Two decades after the invasion of Iraq: what happened to the promise of education for girls? | overall development

C.Zainab, then 15 years old and coming home late at night as a child in the southern Iraqi city of Basra, feared that each day might be the last time she could go to school. Living in a conservative district in Basra province, where women alone at night are frowned upon, Zainab’s family was not happy about it. They were also concerned for her safety.

His school, like many in Iraq, was forced to divide and rotate students into morning, afternoon and night shifts, as there were not enough buildings available to accommodate all the students at one time.

The late hours of the night sparked arguments with her family, but her parents’ faith in education, despite their illiteracy, meant that Zainab was able to complete her education, though not in Iraq, as her family later left for Jordan, escaping from conflict and instability.

“I was an intelligent and hard-working student. But both in Iraq and Jordan, I was always afraid that I would have to give up,” says Zainab.

Other girls have not been so lucky. Unicef ​​estimates that around 3.2 million school-age Iraqi children are out of school.

It is a far cry from the vision outlined by President George W. Bush in March 2004, a year after the US-led invasion of Iraq. At the time, a new future of liberation and education for women and girls had been part of the moral justification for the invasion.

“For women and girls, liberation has a special meaning. Some of these girls are attending school for the first time. It’s hard to imagine for people in the United States. Many girls can now go to school,” Bush said in 2004, referring to Afghanistan and Iraq.

The education system had already been affected by a decade of sanctions and the three wars fought during the Baathist era. In 2004, a study published by the Iraqi Ministry of Education and Unicef ​​found that the education system lacked the basic elements needed to provide children with a proper education, especially girls, whose enrollment was lower than that of boys. in all grades.

It has not improved in the last two decades. Only 6% of the state budget has been allocated to education despite its importance for economic growth. For girls, education opens up new possibilities through career development or entrepreneurship, as well as the potential for them to create more economic opportunities for others.

Girls are also at higher risk of dropping out of school as they progress through education, with one in 14 girls in Iraq between the ages of 15 and 19 giving birth, according to estimates by the charity Save the Children.

In 2017, Iraq had the lowest female literacy rate (79.9%) in the region, below the world average of 83.3%. This is despite article 34 of the Iraqi constitution, which stipulates that primary education must be free and compulsory for all children.

International aid and investment are not the only problem, however, according to alumni from before and after the invasion who spoke to The Guardian and Jummar, an independent Iraqi media platform.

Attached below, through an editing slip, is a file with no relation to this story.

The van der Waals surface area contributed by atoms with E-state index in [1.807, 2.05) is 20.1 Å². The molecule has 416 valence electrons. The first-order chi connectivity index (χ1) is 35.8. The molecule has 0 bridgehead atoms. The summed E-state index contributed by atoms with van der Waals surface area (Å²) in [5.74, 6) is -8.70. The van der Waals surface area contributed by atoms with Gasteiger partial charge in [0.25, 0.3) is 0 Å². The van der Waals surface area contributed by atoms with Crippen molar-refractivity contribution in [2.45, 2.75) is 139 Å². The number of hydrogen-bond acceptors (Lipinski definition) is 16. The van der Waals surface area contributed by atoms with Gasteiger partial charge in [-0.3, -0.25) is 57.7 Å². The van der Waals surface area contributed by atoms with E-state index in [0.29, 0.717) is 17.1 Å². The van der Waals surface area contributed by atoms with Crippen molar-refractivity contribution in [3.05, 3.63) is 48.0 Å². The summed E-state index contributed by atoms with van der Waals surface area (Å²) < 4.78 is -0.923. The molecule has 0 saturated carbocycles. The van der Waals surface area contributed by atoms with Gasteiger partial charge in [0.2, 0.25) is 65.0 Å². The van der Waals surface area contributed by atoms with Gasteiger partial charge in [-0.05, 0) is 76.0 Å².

The fall of Saddam Hussein in 2003 did not mean that existing laws changed overnight. This includes a 1969 penal code that allows parents and teachers to “discipline children.”

The Ministry of Education has stipulated that the headscarf should not be compulsory in schools. However, the 2005 Iraqi constitution establishes that Islam is the official state religion and should be the “fundamental source” of legislation.

From time to time, female students and some teachers share their experiences online using hashtags that highlight their oppression, such as “#terrorismoeducativo” and “#notothecompulsoryveil”.

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Alumnae have also spoken about the role of “communicators of the message”: women affiliated with political parties or religious institutions who spread Islamic notions and urge younger female students to wear the hijab.

Hadil, a teacher at one of Baghdad’s primary schools, has been prevented from using modern teaching methods in class, such as playing music and songs, and was even assaulted and blackmailed by a student’s family because she reminded her of a child. to wear a coat in winter.

“I was in big trouble and the teacher protection laws didn’t protect me. It’s just ink on paper,” says Hadil. “Teachers may also find themselves under pressure to pass some students, affecting the already deteriorating quality of education.” The post-2003 culture of corruption and nepotism enabled by the political class has encouraged these practices to spread to all institutions, she says, including schools.

“Educational institutions are connected to and run by religious institutions. That’s why, in the primary school where I work, I ask the children to say ‘long live Iraq’ when I walk into class, instead of ‘long live Islam’, which is what they normally have to say,” says Hadil.

“I still try to make a difference. It is one small attempt in the face of a whole system of outdated laws and customs, while worn-out institutions destroy us all, students and teachers,” she says.

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